The most important component of a rabbit’s diet is grass hay, such as timothy hay (like Kaytee Timothy Hay Wafer-Cut) or orchard grass. “Stay away from alfalfa hay unless your rabbit is a baby,” says Reeves.
Adult rabbits can feed on rabbit pellets like Oxbow Essentials Bunny Basics Adult Rabbit Food, but be sure to always consult with your vet before changing your new pet rabbit’s diet. “If you want to feed pellets, use 1/3 cup per day of timothy pellets per rabbit,” the vet recommends. Keep in mind that the amount of food you should give to your rabbit per day depends largely on their weight. Also, if feeding rabbit food, “they should never have pellets as a core part of the diet,” Dr. Margolin says.
To supplement your rabbit’s diet, try leafy greens. According to Reeves, “Rabbits can get fresh greens as a treat, but not all rabbits can tolerate them. Start slowly by introducing one green, like Italian parsley, to your rabbit’s diet for a few days. If he enjoys them and does well, you can move on to other greens.” Dr. Margolin suggests trying a salad of fresh red leaf lettuce, cilantro or dandelion greens daily, as well. “This is usually a handful per rabbit,” she says. Carrots, believe it or not, are not good for your bunny, says Dr. Margolin, as they have too much sugar. Your bunny might also enjoy other treats, like the Oxbow Timothy Club Twists Small Animal Treats, but, again, start slowly when introducing them.
Your rabbit will also need constant access to a large, heavy crock of clean water. “Hanging water bottles can work,” says Dr. Margolin, “but I prefer you buy ceramic non-tip bowls for water so they don’t collect algae and bacteria as they can in plastic water bottles.”
Most rabbits can be litter trained, says Reeves, but they should be spayed or neutered first. “In fact, they are so smart that they basically train themselves with the right setup,” she says. “Provide them a large cat litter box, line it with a few layers of newspaper, and top it off with lots of grass hay. Stay away from clay litters or pine or cedar shavings.”
Most rabbits actually prefer to have a bonded pal to hang out with, says Reeves. “But you can never just put two rabbits together,” she cautions. “Bonding can be time consuming, but it’s worth it.” For bonding to work, Reeves says the rabbits should both be spayed or neutered, and you should try to let your rabbit choose her own friend on a date arranged by a local rabbit rescue. “Many rescues throughout the country have rabbit speed-dating events where they help bunnies find love,” says Reeves. “After these events, the rabbit guardians may still have to work with their bunnies for months to build their bond.” Be sure to consult your vet for advice before bringing home a second bunny.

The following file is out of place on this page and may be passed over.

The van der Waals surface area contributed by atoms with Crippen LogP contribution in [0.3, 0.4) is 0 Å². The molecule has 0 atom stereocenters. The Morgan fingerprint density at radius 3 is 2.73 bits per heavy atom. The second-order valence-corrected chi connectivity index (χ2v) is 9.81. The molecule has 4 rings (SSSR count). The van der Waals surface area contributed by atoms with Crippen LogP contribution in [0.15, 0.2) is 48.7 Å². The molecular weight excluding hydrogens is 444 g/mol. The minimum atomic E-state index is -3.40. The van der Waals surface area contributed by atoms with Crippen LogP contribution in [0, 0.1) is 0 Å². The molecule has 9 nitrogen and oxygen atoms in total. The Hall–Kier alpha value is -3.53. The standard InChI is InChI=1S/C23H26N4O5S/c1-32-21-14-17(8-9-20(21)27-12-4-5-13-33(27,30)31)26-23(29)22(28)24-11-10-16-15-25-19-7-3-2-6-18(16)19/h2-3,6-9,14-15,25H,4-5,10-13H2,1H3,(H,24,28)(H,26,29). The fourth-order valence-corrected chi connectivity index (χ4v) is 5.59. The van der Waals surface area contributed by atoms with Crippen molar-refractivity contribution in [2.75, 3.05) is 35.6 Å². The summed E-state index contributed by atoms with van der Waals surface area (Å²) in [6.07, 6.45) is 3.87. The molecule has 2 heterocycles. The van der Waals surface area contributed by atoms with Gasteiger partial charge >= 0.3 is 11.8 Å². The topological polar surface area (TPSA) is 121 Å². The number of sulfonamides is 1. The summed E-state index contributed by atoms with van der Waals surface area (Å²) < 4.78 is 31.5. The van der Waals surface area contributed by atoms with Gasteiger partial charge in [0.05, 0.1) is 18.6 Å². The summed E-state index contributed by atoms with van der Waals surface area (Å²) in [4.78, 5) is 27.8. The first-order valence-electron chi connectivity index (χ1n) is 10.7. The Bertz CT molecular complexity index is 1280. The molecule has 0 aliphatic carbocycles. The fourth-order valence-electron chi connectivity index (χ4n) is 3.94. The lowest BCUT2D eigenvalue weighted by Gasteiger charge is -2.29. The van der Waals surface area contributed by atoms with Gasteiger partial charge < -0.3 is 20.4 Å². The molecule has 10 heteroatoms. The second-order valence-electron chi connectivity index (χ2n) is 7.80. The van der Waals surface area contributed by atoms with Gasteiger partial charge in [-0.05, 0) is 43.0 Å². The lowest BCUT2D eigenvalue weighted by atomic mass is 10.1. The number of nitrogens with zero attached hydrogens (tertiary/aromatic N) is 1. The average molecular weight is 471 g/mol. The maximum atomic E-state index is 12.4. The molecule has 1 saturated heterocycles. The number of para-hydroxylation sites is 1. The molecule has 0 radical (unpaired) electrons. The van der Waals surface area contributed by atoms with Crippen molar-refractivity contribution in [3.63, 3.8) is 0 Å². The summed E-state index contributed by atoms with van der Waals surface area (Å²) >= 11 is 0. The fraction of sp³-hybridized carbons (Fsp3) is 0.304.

Many rabbits also share homes well with dogs and cats, but since rabbits are prey animals, they should never be left alone with another pet. When it comes to kids, children can often be taught gentle handling techniques for bunnies, but remember that you are the caretaker, says Dr. Margolin, so you should not depend on your child to manage bunny care. “Younger bunnies go best with younger folks, so match your child’s energy,” she suggests. “Do not adopt an elderly bunny if you have a rambunctious youngster. If you are mixing kids and any pets, please have regular fecal exams performed to prevent transmissions of parasites to your children.”
While it might seem like a daunting number of things to keep in mind before bringing home a new pet rabbit, rest assured that rabbits can be amazing and wonderfully rewarding pets, says Dr. Margolin. “They are introverted, playful and fascinating to watch,” she says. “Please try to adopt from a bunny rescue organization as there are so many unwanted and abandoned rabbits out there.”
Cheryl Lock is a writer and editor who lives in Denver, Colorado with her husband, daughter and cat, Penny. Her work has appeared in dozens of newspapers, magazines and websites, and she’s written about everything from pets and politics to parenting, travel and food. Find more of her work at CherylLock.com, or follow her passion for travel on her blog at WearyWanderer.com.